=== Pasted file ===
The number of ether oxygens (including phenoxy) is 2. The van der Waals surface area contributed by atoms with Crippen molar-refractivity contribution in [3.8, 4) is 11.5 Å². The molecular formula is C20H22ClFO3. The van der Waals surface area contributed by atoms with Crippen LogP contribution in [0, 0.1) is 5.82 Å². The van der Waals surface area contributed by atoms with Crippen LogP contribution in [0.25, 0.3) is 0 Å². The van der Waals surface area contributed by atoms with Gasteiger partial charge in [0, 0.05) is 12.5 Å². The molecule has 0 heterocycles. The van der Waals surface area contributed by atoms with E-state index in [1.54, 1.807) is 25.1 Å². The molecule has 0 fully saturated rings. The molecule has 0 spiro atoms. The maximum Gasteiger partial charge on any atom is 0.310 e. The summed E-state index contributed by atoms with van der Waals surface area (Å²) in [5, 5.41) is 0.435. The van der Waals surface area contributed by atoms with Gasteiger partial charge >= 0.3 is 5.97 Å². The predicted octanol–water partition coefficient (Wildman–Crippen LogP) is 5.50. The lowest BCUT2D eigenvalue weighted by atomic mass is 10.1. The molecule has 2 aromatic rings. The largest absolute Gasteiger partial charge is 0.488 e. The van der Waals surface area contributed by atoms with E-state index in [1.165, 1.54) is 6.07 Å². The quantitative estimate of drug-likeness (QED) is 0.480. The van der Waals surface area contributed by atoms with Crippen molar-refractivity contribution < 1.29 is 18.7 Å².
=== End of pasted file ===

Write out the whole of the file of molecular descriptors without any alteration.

The number of ether oxygens (including phenoxy) is 2. The van der Waals surface area contributed by atoms with Crippen molar-refractivity contribution in [3.8, 4) is 11.5 Å². The molecular formula is C20H22ClFO3. The van der Waals surface area contributed by atoms with Crippen LogP contribution in [0, 0.1) is 5.82 Å². The van der Waals surface area contributed by atoms with Crippen LogP contribution in [0.25, 0.3) is 0 Å². The van der Waals surface area contributed by atoms with Gasteiger partial charge in [0, 0.05) is 12.5 Å². The molecule has 0 heterocycles. The van der Waals surface area contributed by atoms with E-state index in [1.54, 1.807) is 25.1 Å². The molecule has 0 fully saturated rings. The molecule has 0 spiro atoms. The maximum Gasteiger partial charge on any atom is 0.310 e. The summed E-state index contributed by atoms with van der Waals surface area (Å²) in [5, 5.41) is 0.435. The van der Waals surface area contributed by atoms with Gasteiger partial charge >= 0.3 is 5.97 Å². The predicted octanol–water partition coefficient (Wildman–Crippen LogP) is 5.50. The lowest BCUT2D eigenvalue weighted by atomic mass is 10.1. The molecule has 2 aromatic rings. The largest absolute Gasteiger partial charge is 0.488 e. The van der Waals surface area contributed by atoms with E-state index in [1.165, 1.54) is 6.07 Å². The quantitative estimate of drug-likeness (QED) is 0.480. The van der Waals surface area contributed by atoms with Crippen molar-refractivity contribution < 1.29 is 18.7 Å².